Aplastic Anemia in Pregnancy (2023)

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  • J Obstet Gynaecol India
  • v.64(Suppl 1); 2014 Dec
  • PMC4228002

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Aplastic Anemia in Pregnancy (1)

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J Obstet Gynaecol India. 2014 Dec; 64(Suppl 1): 26–28.

Published online 2013 Aug 14. doi:10.1007/s13224-013-0431-1

Swati Rathore, Angsumita Pramanick,Aplastic Anemia in Pregnancy (2) Annie Regi, and Jessie Lionel

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Although aplastic anemia was first recognized by Ehrlich in 1888, the pathogenesis of aplastic anemia has remained elusive. The prevalence of aplastic anemia in pregnancy is rare. Aplastic anemia is a subtype of anemia characterized by pancytopenia and a hypocellular bone marrow. This condition can be due to chemicals, drugs, infections, irradiation, leukemia, and inherited disorders. The treatment involves immunosuppressive therapy with antithymocyte globulin and cyclosporine and bone narrow transplantation [1]. The relationship between pregnancy and aplastic anemia remains controversial. There is universal agreement that pregnancy complicated by aplastic anemia is a serious condition [2]. The risk to the mother is mainly in the form of hemorrhage and sepsis, while the fetus may suffer from growth restriction and even intrauterine death. Hemorrhage and sepsis are responsible for more than 90% of maternal mortality [2]. Most of the fetal complications are due to maternal anemia. All along with these, maternal infections may lead to the development of chorioamnionitis and resultant preterm labor and birth [3]. In the literature, fetal thrombocytopenia, placentomegaly, and severe oligohydramnios have also been reported. We here present two cases of pregnancy complicated by aplastic anemia, which were seen within a span of 1year at our hospital. This high incidence is because the hospital is a tertiary care referral unit with good hematology and blood bank support.

Case A

A 27-year-old primigravida, at 28weeks of gestation, was found to have a hemoglobin level of 5.6g/dL, during regular antenatal checkup, and was transfused 2U of packed cells (PC). She did not have any medical or surgical problems in the past, and her antenatal investigations had been normal. Subsequently, at 30weeks of gestation, she developed spontaneous bruising, bleeding gums, epistaxis when a complete blood count revealed a hemoglobin level of 7.3gm/dL, white blood cell count (WBC) of 4.0×109/L [N13L84], and platelet count of 3.8×109/L and reticulocyte at 0.2%. Bone marrow biopsy was suggestive of aplastic anemia. She was advised to take cyclosporine 5mg/kg/day (a total dose of 300mg), which she took for 7days and then defaulted. When she reported to our emergency department at 32weeks of gestation with complaints of gum bleeding and purpuric rash, her hemoglobin was 8gm/dL, and platelets 1×109/L. She was transfused 2U of platelet-rich concentrates (PRC). She developed severe gestational hypertension and was started on oral alpha methyl dopa 500mg tds. Injection dexamethasone was given for fetal lung maturation. At 33weeks of gestation, scan showed IUGR, and with umbilical artery, Doppler study found absent end-diastolic flow. A multidisciplinary team consisting of obstetricians, anesthesiologists, hematologists, and neonatologists planned on offering an elective cesarean section under general anesthesia for severe IUGR and fetal compromise. Eventually, at 33weeks and 5days of gestation, she underwent elective cesarean section delivering a healthy preterm female baby of 1,300g with Apgar scores of 9 and 9, at 1 and 5min, respectively. Pre-operatively, her hemoglobin was 8.4g%, and she was transfused six PRCs, intraoperatively she was given six PRCs, 1U of PC, and 1U of factor-7 (2.4mg). There were no abnormal intraoperative findings, and surgery was uneventful. She was monitored in high dependency unit, received four PRCs and one single donor platelet unit, following which her platelet count was 10×109/L, and hemoglobin was 10g%.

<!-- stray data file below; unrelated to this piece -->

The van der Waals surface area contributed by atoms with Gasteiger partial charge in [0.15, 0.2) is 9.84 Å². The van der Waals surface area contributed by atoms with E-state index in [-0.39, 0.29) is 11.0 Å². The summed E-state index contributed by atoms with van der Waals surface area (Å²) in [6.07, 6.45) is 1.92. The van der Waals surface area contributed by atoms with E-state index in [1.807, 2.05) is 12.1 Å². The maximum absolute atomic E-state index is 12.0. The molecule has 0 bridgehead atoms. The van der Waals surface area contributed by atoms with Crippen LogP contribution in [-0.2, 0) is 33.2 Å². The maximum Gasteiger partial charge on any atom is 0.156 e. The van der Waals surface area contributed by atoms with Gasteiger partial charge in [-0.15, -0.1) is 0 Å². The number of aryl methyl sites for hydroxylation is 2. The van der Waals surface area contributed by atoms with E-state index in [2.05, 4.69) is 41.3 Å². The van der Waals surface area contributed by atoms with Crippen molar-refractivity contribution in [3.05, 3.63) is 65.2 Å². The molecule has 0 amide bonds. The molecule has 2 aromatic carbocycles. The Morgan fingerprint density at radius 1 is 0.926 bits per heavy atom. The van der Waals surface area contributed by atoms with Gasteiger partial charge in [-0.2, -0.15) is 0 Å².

Post-operatively, she developed fever, was started on cefotaxime and gentamicin, progressing on to imipenem and teicoplanin, which was changed to amphotericin and voriconazole because of mild infusional toxicity. During the ward stay, she was supported with 52U of PRCs and 9U of PCs. Definitive treatments of aplastic anemia like allogenic bone marrow transplant, Antithymocyte globulin (ATGAM), and Cyclosporin were offered to the patient, but she could not avail these because of financial constraints. She was discharged on request after 49days of hospital stay and expired after 6days of discharge. The baby, born at 33weeks and 5days of gestation, weighing 1,300g was managed uneventfully in level 2 neonatal ICU for 22days till it attained a weight of 1,780g. The baby was discharged back home in a good condition.

Case B